A mother of three exploited a loophole in New Zealand's border control to commit an "almost perfect" crime of smuggling 250kg of drugs into the country, a court has been told.
The trial of Yixin Gan, 35, on three charges of importing a class-B drug and possession for supply started in the High Court at Auckland yesterday. It follows an 18-month police investigation.
The case is about pseudoephedrine, once the active ingredient in New Zealanders' favourite cold and flu medicines, but now banned as it's the main ingredient needed to cook methamphetamine.
Pseudoephedrine can be extracted from a medicine widely available in China called ContacNT. A packet costs just a "few dollars" but a "set" of 223g of pink granules sells for around $9000 on the black market in New Zealand.
Gan has denied all charges.
Crown prosecutor Scott McColgan told the court Gan had "cottoned on to an almost perfect" method of smuggling the drugs into the country.
She ran a legitimate business shipping food from China to the Pacific Islands, with a short stop in New Zealand.
But because the shipments were shown as goods in transit - and therefore not technically coming through the border - the consignments were not inspected by Customs.
Instead, the shipments were sent to the secure Customs-controlled area at Auckland Airport until they were freighted to the final destination.
"But what if you had an inside man in the Customs-controlled area?" was the question Mr McColgan posed to the jury.
The "inside man" for Gan, according to the Crown, was Mosese Uele, who ran a freight-forwarding company called Ezi World Cargo.
In one such shipment, at least 250kg of ContacNT was disguised as potato starch.
Inside the Ezi World Cargo premises, Uele switched the ContacNT with legitimate potato starch to be sent to Tonga. The boxes of drugs were put in a van and driven to a car park in Auckland - all while being followed by police.
"It was almost the perfect scam," said Mr McColgan, "but for Gan's involvement with two people, who unfortunately for her, were under surveillance by police. Otherwise it is very unlikely this scam would have ever come to light."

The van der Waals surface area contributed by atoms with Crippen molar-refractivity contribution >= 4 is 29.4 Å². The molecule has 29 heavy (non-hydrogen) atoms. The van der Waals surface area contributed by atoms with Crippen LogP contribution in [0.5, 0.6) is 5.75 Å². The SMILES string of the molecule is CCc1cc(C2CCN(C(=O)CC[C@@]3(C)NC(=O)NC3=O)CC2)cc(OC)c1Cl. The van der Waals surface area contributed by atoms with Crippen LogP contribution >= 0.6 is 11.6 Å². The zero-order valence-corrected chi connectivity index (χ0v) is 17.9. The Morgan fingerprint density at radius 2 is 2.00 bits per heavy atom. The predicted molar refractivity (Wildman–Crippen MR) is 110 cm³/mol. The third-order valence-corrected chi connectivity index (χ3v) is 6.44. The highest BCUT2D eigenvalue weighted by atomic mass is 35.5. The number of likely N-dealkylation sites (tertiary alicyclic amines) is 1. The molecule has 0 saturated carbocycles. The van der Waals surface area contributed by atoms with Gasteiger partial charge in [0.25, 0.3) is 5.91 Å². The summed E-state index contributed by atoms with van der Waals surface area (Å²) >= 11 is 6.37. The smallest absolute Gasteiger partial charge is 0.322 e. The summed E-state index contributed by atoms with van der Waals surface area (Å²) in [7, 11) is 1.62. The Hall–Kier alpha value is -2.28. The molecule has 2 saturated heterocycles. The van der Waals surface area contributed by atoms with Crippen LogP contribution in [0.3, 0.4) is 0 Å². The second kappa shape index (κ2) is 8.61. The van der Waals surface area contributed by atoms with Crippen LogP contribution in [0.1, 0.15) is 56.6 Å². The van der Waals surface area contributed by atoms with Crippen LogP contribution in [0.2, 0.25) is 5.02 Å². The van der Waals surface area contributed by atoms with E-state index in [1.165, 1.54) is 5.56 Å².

Following the end of the police operation, codenamed Ghost, in December 2013, financial analysts turned their focus to the bank accounts of Gan, her husband and their business.
"There are vast amounts of cash deposits coinciding with other shipments from China, through Uele, onwards to Tonga," said Mr McColgan, which he alleged were consistent with earlier importations of pseudoephedrine.
In response, defence barrister Graeme Newell made some brief opening remarks on behalf of Gan.
His client was born in China, moved to Tonga and came to New Zealand 16 years ago. She is married with three children and runs a money exchange business, as well as the food shipping company.
She was a regular visitor to a "number of casinos", said Mr Newell, who pointed out that Gan voluntarily returned from China to face the Operation Ghost charges.
He asked the jury to pay particular attention to the inferences the Crown was asking them to make. "Inferences are important. They are logical deductions from proven facts."
Bugged phone conversations, mainly in Mandarin and Cantonese, and covert surveillance will dominate the evidence given to the jurors.
But none of that would exist if not for the double life of an undercover agent.
The officer in charge of Operation Ghost, Detective Sergeant Mike Beal, told the High Court the investigation began when police became aware of "significant quantities" of pseudoephedrine coming into Auckland, then being diverted into drug manufacturing around the country.
The decision was made to immerse an undercover agent, called Joe Arama, in the criminal underworld to build his own credibility and gain the trust of his target, Felix Lim.
They rubbed shoulders in the SkyCity casino and a friendship turned into a business arrangement.
One recorded conversation, in May 2013, played to the court showed he was successful in posing as a drug dealer.
"I'm going to see a guy, how about the pink stuff that Alan's got?" Arama asked Lim. "How much for five?"
Mr Beal said they were talking about five sets of pseudoephedrine, which it seemed was half the amount that Lim would normally sell.
The answer from Lim was $46,500.
Gan played no part in this drug transaction, Mr Beal confirmed to the court.
But by tapping Lim's phone, the police were able to identify his supplier - See Meng Hoo - and in turn his supplier, Van Thanh Tran.
Through Tran, police also listened to the conversations of Da Wen Shao, also known as "Tall Man". It was physical surveillance of these two men that led the police to Gan, who denies any role in organising the importation.
The trial is set down for two weeks.
• A packet of the cold and flu remedy sells for around $2 in China and contains 100 pills.
• 10 packets, or 1000 pills, contains exactly 223g of the pink and yellow granules. This is known as a "set" on the New Zealand blackmarket and sells for around $9000.
• Around 90g of pseudoephedrine is extracted from each set, which in turn is "cooked" into 45-67.5g of methamphetamine.
• An ounce (28g) of methamphetamine sells for around $12,000 at wholesale level.
• P sold at street level in "point bags" (0.1g) for around $100.
• So the 250kg of ContacNT discovered in Operation Ghost could manufacture 50-75kg of methamphetamine depending on the skill of the cook.
• That is up to 750,000 "point bags" - or hits for every New Zealander.